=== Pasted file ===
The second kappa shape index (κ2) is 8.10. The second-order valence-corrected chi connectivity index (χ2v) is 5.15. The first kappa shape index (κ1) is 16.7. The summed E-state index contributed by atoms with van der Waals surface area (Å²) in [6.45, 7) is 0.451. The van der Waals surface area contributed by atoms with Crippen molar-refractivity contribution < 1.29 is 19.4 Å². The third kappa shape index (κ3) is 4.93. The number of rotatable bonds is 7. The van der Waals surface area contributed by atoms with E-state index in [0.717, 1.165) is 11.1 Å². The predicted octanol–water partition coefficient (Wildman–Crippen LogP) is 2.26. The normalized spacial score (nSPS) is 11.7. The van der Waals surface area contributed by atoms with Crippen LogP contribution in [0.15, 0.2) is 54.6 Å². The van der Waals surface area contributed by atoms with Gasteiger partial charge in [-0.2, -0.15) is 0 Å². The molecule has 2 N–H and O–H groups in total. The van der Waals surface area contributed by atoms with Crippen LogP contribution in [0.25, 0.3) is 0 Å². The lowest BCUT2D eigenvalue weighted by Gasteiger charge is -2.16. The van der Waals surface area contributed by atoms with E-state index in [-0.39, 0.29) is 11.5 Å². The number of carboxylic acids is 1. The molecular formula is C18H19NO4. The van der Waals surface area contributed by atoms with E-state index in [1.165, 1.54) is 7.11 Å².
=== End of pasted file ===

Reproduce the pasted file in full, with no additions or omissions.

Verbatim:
The second kappa shape index (κ2) is 8.10. The second-order valence-corrected chi connectivity index (χ2v) is 5.15. The first kappa shape index (κ1) is 16.7. The summed E-state index contributed by atoms with van der Waals surface area (Å²) in [6.45, 7) is 0.451. The van der Waals surface area contributed by atoms with Crippen molar-refractivity contribution < 1.29 is 19.4 Å². The third kappa shape index (κ3) is 4.93. The number of rotatable bonds is 7. The van der Waals surface area contributed by atoms with E-state index in [0.717, 1.165) is 11.1 Å². The predicted octanol–water partition coefficient (Wildman–Crippen LogP) is 2.26. The normalized spacial score (nSPS) is 11.7. The van der Waals surface area contributed by atoms with Crippen LogP contribution in [0.15, 0.2) is 54.6 Å². The van der Waals surface area contributed by atoms with Gasteiger partial charge in [-0.2, -0.15) is 0 Å². The molecule has 2 N–H and O–H groups in total. The van der Waals surface area contributed by atoms with Crippen LogP contribution in [0.25, 0.3) is 0 Å². The lowest BCUT2D eigenvalue weighted by Gasteiger charge is -2.16. The van der Waals surface area contributed by atoms with E-state index in [-0.39, 0.29) is 11.5 Å². The number of carboxylic acids is 1. The molecular formula is C18H19NO4. The van der Waals surface area contributed by atoms with E-state index in [1.165, 1.54) is 7.11 Å².